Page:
This latest writing resonated/echoed with me. I understand the sadness & even grief over what currently is. I try not to dwell too much in the “what I would like it to be” or mourn the “what it should be” because that renders me powerless & numb. A world without masks? Hopping on a plane? Going out for dinner? A hug with a friend? Making new friends? All suspended. What a time to be in a new place! Minimal relationships. No historical rapport established over multiple visits to anywhere. Few common threads on which to base an acquaintanceship.
    There are moments, even days when I just don’t want to look beyond my immediate surroundings or reach out in any fashion afraid all I’ll encounter is a void or what is not there or little or no empathy let alone sympathy.
    But that is the glass half empty & that is what requires the least effort.
    What IS out there is a handful of acquaintances established over the fence-literally; via a shared trail; purchasing a neighbor’s old rv & needing assistance with it; petting a neighbor’s dog; recognizing with an acquaintance a mutual appreciation of rocks. John has enjoyed conversations with the irrigation guy, who has been here multiple times, the pest guy, the sales associate @ True Value, the fence guy….
    John & I lean on each other more than ever. We’re doing morning exercises together. We’re drinking more coffee together. We discuss every shopping expedition.
    I talk to my sister Barb via new wireless earbuds almost every day as we walk “together”. She FaceTimes me with little Gussie so he can see & hear me. I’m reading an assortment of books found at various little free libraries discovered on these daily walks. I’m renewing my relationship with ice cream.
    & still there are moments of ennui.
    I wish we had an Echo Coffee here. I’m sure we do but unfortunately now is not the time to find it. There is a little custom bakery we went to several times over the holidays. I walked to it one day with the idea of buying some of their amazing peanut butter cookies. No one, not even the person behind the counter was wearing a mask. So I didn’t go in.
    Costco, Safeway, Trader Joe’s = masks. We go there. Not so personal but we feel more protected. What a criteria to doing business!
    So we completed & mailed our AZ early voting primary ballot.
    That we CAN do.
    We’ll all hang in there Mark. And we will continue to struggle with the challenges & appreciate any lessons, opportunities, experiences, positive consequences we carry with us as a result of this unique & sure to prove finite era.
    This is what I want to echo with me. 🙂
    I so appreciate your writings, your observations & perspectives.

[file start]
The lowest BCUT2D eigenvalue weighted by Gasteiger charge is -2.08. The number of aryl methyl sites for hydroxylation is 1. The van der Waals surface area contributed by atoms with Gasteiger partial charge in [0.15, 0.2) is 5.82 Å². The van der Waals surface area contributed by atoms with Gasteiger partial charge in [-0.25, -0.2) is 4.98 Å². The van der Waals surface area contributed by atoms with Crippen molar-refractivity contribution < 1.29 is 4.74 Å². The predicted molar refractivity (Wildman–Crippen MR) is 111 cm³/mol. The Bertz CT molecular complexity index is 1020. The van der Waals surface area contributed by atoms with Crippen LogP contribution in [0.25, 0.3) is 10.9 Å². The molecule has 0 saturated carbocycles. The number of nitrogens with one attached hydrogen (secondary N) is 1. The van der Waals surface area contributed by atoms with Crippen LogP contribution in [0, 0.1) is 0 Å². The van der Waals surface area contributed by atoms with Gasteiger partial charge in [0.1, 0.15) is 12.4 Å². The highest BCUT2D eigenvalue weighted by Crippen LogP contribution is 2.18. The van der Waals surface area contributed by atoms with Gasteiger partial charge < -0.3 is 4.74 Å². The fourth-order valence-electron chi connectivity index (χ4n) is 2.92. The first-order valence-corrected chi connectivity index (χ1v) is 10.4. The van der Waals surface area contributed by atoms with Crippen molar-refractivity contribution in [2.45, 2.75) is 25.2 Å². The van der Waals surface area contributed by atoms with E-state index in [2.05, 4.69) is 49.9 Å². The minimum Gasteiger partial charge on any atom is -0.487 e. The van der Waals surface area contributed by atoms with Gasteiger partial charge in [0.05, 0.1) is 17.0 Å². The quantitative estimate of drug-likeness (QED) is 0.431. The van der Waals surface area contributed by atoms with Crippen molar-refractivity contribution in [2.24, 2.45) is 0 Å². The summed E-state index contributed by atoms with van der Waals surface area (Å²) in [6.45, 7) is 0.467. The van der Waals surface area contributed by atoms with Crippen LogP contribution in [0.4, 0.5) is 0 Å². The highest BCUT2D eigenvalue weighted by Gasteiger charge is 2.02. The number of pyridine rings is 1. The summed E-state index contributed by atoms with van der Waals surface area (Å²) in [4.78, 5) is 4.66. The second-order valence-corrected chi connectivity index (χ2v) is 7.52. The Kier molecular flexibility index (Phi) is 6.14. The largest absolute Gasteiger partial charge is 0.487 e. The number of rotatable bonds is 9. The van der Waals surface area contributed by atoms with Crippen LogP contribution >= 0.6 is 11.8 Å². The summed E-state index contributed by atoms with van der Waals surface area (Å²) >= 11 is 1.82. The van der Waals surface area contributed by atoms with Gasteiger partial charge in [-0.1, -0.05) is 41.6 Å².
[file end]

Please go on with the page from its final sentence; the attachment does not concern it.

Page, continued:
XO
    Carolyn

    Sent from my iPhone

    Sent from my iPhone

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    1. Thank you, Carolyn. I wish I were there to give you a hug, my friend. You and John are important to Tom and me. We are thankful for your friendship and intellectual insights. I’ve thought about your plight, trying to make connections in a new community. The progress you describe (though smaller connections) are worth building on. I know we will see you again soon and can sort through our feelings together. Thank you for sharing your worries and gut level insights. We’ll get through this together in the Grand Canyon State!

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  3. I find myself constantly astounded by the state of our country. If Trump wins again, we may very well leave (if anyone will have us). Susan felt urgency the other day to renew our passports, and I laughed. I don’t think we’ll be leaving the country for a while. IF we make the right choice in November, we’ll start rebuilding a society again. I’m afraid it’s going to take a long time, just like it will take forever to rebuild our economy. The last three years have left a stain too hard to scrub.

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  4. Your thoughtful and personal observations always resonate with me–thanks again. as always.

    Hugs, Carol

    On Sat, Jul 18, 2020 at 12:42 PM Mark Johnson Stories wrote:

    > Mark Johnson posted: “Like many of you, I feel my life has shrunk over the > past six months. Collateral damage of this pandemic. This isn’t the first > time I’ve written about this, but now it is resonating with a new spin. > There was a period yesterday afternoon when the sadness” >

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  5. Virtual hugs to you, Mark. Hang in there. You are blessed with lovely friends who are there to support you. Keep writing and sharing your vision. You will never lose your voice.

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  6. Sending lots of virtual hugs to you and your family, Mark! We try not to think too much about what’s going to happen but there’s a significant spike in new COVID cases, the government is thinking about going into lockdown again, the schools are still closed and it’s still raining. Thanks for sharing and inspiring 😀 Aiva